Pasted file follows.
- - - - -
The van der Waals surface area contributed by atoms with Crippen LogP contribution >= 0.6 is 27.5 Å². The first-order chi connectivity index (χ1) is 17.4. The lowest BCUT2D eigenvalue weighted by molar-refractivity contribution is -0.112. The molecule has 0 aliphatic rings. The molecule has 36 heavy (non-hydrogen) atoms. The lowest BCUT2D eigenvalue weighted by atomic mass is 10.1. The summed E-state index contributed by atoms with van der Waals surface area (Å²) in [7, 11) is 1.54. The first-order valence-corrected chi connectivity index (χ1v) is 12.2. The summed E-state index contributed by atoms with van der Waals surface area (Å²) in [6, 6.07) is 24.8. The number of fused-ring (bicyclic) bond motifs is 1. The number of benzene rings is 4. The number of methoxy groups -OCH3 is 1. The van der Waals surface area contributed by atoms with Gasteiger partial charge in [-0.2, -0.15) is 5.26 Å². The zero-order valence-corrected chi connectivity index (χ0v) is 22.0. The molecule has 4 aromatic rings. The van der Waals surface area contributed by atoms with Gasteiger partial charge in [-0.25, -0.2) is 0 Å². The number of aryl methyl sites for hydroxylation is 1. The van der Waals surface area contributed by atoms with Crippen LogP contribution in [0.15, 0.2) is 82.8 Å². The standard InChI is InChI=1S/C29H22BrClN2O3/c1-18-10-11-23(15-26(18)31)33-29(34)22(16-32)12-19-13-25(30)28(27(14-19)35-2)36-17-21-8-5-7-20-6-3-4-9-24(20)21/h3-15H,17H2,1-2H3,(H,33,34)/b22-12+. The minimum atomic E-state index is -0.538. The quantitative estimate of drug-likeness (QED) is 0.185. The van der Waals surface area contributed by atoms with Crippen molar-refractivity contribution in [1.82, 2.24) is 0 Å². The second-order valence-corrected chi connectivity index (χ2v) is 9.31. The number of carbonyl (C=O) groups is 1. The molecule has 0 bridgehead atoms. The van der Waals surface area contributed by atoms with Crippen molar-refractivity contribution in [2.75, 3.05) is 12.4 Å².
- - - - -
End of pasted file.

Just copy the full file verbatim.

The van der Waals surface area contributed by atoms with Crippen LogP contribution >= 0.6 is 27.5 Å². The first-order chi connectivity index (χ1) is 17.4. The lowest BCUT2D eigenvalue weighted by molar-refractivity contribution is -0.112. The molecule has 0 aliphatic rings. The molecule has 36 heavy (non-hydrogen) atoms. The lowest BCUT2D eigenvalue weighted by atomic mass is 10.1. The summed E-state index contributed by atoms with van der Waals surface area (Å²) in [7, 11) is 1.54. The first-order valence-corrected chi connectivity index (χ1v) is 12.2. The summed E-state index contributed by atoms with van der Waals surface area (Å²) in [6, 6.07) is 24.8. The number of fused-ring (bicyclic) bond motifs is 1. The number of benzene rings is 4. The number of methoxy groups -OCH3 is 1. The van der Waals surface area contributed by atoms with Gasteiger partial charge in [-0.2, -0.15) is 5.26 Å². The zero-order valence-corrected chi connectivity index (χ0v) is 22.0. The molecule has 4 aromatic rings. The van der Waals surface area contributed by atoms with Gasteiger partial charge in [-0.25, -0.2) is 0 Å². The number of aryl methyl sites for hydroxylation is 1. The van der Waals surface area contributed by atoms with Crippen LogP contribution in [0.15, 0.2) is 82.8 Å². The standard InChI is InChI=1S/C29H22BrClN2O3/c1-18-10-11-23(15-26(18)31)33-29(34)22(16-32)12-19-13-25(30)28(27(14-19)35-2)36-17-21-8-5-7-20-6-3-4-9-24(20)21/h3-15H,17H2,1-2H3,(H,33,34)/b22-12+. The minimum atomic E-state index is -0.538. The quantitative estimate of drug-likeness (QED) is 0.185. The van der Waals surface area contributed by atoms with Crippen molar-refractivity contribution in [1.82, 2.24) is 0 Å². The second-order valence-corrected chi connectivity index (χ2v) is 9.31. The number of carbonyl (C=O) groups is 1. The molecule has 0 bridgehead atoms. The van der Waals surface area contributed by atoms with Crippen molar-refractivity contribution in [2.75, 3.05) is 12.4 Å².